Case Study: NJ District Ramps Up Security for Laptop Deployment
The quality of academic programs has become a significant competitive factor among high schools in recent years. This is particularly evident in top private schools like St. John Vianney High School in Holmdel, N.J., a co-ed, Catholic high school operated by the diocese of Trenton. At St. John Vianney, the institutional program is geared toward college preparation, offering honors, advanced placement and special needs courses available in all disciplines. At a 98 percent college placement, it's clear that St. John Vianney has made a commitment to providing academic excellence.
Education in the age of technology increasingly includes the use of computers as a tool for research, organization, and study. Since not every student has access to a computer at home, many schools are beginning to provide computers, along with books and desks for students to use. After speaking with other schools that have made the commitment to laptops, the administration at St. John Vianney High School made the decision to pilot a program for the 2005-2006 school year. Under the supervision of Susan Conrad, technology coordinator at St. John Vianney, the network was upgraded to include wireless access throughout the building. And for the first time in school history, an entire class of incoming freshmen was issued laptops.
With the addition of 500 laptop computers came new concerns about security in the building. Overseeing the process of equipping the school, both with the new computers and with a new security system, was Principal Joseph F. Deroba.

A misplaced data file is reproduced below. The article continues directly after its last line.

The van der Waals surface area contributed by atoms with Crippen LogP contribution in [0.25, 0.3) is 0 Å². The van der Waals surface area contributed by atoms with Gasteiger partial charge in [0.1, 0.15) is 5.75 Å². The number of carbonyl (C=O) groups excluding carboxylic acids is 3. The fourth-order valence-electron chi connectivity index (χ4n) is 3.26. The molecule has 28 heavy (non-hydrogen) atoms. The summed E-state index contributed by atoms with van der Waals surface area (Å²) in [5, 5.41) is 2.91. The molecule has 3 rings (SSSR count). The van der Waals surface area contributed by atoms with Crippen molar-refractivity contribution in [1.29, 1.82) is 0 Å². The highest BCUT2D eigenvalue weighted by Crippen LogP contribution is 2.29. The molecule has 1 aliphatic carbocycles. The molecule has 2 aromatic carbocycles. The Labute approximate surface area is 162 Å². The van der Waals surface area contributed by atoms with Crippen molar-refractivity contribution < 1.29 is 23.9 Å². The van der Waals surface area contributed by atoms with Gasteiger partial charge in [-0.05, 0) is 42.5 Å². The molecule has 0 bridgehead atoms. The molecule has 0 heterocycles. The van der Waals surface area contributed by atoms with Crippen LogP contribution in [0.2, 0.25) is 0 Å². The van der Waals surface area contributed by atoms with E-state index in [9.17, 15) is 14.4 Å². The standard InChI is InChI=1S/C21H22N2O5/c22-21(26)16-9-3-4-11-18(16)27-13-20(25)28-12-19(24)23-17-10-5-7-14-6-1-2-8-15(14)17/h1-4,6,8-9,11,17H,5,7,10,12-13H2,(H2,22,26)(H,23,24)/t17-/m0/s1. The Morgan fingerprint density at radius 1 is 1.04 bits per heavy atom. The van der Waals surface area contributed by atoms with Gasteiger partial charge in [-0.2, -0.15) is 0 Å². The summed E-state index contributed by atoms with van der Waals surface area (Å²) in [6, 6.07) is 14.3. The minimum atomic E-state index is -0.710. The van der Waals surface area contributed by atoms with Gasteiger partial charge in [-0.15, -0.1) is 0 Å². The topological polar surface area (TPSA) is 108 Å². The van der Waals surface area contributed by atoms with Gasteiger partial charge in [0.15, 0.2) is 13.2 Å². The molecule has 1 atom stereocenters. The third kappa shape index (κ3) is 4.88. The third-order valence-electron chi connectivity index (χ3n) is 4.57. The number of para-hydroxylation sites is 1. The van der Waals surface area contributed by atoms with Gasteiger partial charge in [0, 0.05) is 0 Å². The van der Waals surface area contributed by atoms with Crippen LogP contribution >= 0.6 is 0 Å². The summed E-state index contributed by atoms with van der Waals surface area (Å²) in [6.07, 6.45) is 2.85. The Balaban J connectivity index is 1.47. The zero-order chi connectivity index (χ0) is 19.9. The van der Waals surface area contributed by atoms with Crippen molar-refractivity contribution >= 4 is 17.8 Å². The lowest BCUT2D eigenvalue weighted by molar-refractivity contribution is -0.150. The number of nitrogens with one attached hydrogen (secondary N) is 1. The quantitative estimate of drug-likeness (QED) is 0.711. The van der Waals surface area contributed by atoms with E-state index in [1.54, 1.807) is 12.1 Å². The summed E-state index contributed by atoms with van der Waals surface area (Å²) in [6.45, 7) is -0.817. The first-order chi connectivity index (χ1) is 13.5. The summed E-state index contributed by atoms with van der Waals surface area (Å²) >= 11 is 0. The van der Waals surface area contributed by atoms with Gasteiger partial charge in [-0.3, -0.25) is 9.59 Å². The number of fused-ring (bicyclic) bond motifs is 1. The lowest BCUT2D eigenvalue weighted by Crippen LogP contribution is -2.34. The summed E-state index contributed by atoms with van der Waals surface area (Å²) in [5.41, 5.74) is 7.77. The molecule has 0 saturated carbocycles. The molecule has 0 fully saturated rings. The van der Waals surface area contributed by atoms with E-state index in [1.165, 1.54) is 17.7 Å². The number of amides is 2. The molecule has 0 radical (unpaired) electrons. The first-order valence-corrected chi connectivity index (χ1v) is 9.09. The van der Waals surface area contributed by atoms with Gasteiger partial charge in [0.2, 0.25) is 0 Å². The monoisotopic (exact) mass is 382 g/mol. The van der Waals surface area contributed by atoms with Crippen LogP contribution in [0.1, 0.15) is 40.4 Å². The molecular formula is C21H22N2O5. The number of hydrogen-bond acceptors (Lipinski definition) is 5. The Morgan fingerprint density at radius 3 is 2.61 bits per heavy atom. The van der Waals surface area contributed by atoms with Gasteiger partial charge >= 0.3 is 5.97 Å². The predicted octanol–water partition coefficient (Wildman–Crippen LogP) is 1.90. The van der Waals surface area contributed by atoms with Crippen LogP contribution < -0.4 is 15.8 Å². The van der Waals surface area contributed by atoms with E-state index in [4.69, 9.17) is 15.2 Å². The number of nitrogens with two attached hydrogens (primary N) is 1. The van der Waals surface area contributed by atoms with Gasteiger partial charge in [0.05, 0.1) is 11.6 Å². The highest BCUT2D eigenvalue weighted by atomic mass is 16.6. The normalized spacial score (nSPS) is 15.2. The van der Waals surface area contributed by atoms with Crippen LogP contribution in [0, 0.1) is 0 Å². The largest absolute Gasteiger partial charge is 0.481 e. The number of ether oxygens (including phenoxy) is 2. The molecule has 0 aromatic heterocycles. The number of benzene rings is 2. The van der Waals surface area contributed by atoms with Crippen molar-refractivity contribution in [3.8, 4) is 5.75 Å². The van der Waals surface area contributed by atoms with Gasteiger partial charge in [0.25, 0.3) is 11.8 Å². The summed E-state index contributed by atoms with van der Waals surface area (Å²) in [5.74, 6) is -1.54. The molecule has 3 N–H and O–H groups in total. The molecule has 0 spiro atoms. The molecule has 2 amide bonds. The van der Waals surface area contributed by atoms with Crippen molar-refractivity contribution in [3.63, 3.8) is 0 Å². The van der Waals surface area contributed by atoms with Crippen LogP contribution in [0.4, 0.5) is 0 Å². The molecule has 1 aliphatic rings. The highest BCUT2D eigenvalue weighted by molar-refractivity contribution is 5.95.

"We looked at products from a number of companies, with special attention to systems that offered network capabilities," Deroba said. "With Panasonic Security Systems, we liked the fact that the system was not computer dependent, but self-contained digital. This meant that we would still have video surveillance if our servers shut down. The images also are accessible over the Internet, which gives flexibility to managing the output." For the design and installation of the video surveillance system, St. John Vianney turned to Sectegra. Company President Joe Lonardo had been working with the school since 1996 and had installed wiring for the school's new computer network via another company he owns.
"We proposed three different solutions," Lonardo said. "St. John Vianney decided to develop the system in phases, beginning with a 16-camera, single DVR solution for phase one. We designed coverage for the main entrance of the school, plus all the corridors where lockers and classrooms are covered – basically the entire academic wing. All of the cameras are vandal-proof."
Because of varying lighting conditions throughout the school hallways at different times of the day, Sectegra designed the system to use different types of cameras that highlighted equipment strong points, including flush-mount and day/night capabilities. School officials also were concerned about eliminating common backlighting problems and achieving exceptional images in highly contrasted lighting.
"Sectegra helped us solve sun glare issues in some of our corridors by specifying the use of super-dynamic cameras," Deroba said.
In interior areas where light levels are consistent throughout the day, vandal-proof cameras are installed. The camera designation includes the "Ready Tuff" element, which is essential for placement in the sometimes-challenging school environment, to ensure the cameras withstand any adverse treatment.